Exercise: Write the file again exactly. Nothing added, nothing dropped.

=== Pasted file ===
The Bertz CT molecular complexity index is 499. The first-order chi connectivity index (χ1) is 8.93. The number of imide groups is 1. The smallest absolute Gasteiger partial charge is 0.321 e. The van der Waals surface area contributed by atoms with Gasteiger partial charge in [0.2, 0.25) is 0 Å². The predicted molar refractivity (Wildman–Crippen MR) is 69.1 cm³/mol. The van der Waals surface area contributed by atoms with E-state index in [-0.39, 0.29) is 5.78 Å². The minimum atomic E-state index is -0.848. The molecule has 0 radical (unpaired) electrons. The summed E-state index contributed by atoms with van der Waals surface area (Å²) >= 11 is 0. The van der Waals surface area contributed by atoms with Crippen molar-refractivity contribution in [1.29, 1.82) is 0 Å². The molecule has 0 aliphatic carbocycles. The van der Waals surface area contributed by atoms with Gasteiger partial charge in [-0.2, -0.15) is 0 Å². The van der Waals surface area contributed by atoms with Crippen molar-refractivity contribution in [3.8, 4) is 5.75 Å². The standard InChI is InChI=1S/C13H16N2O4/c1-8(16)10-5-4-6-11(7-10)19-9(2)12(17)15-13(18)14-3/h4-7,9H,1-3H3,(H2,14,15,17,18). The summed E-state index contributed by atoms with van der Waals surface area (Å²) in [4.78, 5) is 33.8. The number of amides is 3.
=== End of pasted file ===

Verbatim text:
The Bertz CT molecular complexity index is 499. The first-order chi connectivity index (χ1) is 8.93. The number of imide groups is 1. The smallest absolute Gasteiger partial charge is 0.321 e. The van der Waals surface area contributed by atoms with Gasteiger partial charge in [0.2, 0.25) is 0 Å². The predicted molar refractivity (Wildman–Crippen MR) is 69.1 cm³/mol. The van der Waals surface area contributed by atoms with E-state index in [-0.39, 0.29) is 5.78 Å². The minimum atomic E-state index is -0.848. The molecule has 0 radical (unpaired) electrons. The summed E-state index contributed by atoms with van der Waals surface area (Å²) >= 11 is 0. The van der Waals surface area contributed by atoms with Crippen molar-refractivity contribution in [1.29, 1.82) is 0 Å². The molecule has 0 aliphatic carbocycles. The van der Waals surface area contributed by atoms with Gasteiger partial charge in [-0.2, -0.15) is 0 Å². The van der Waals surface area contributed by atoms with Crippen molar-refractivity contribution in [3.8, 4) is 5.75 Å². The standard InChI is InChI=1S/C13H16N2O4/c1-8(16)10-5-4-6-11(7-10)19-9(2)12(17)15-13(18)14-3/h4-7,9H,1-3H3,(H2,14,15,17,18). The summed E-state index contributed by atoms with van der Waals surface area (Å²) in [4.78, 5) is 33.8. The number of amides is 3.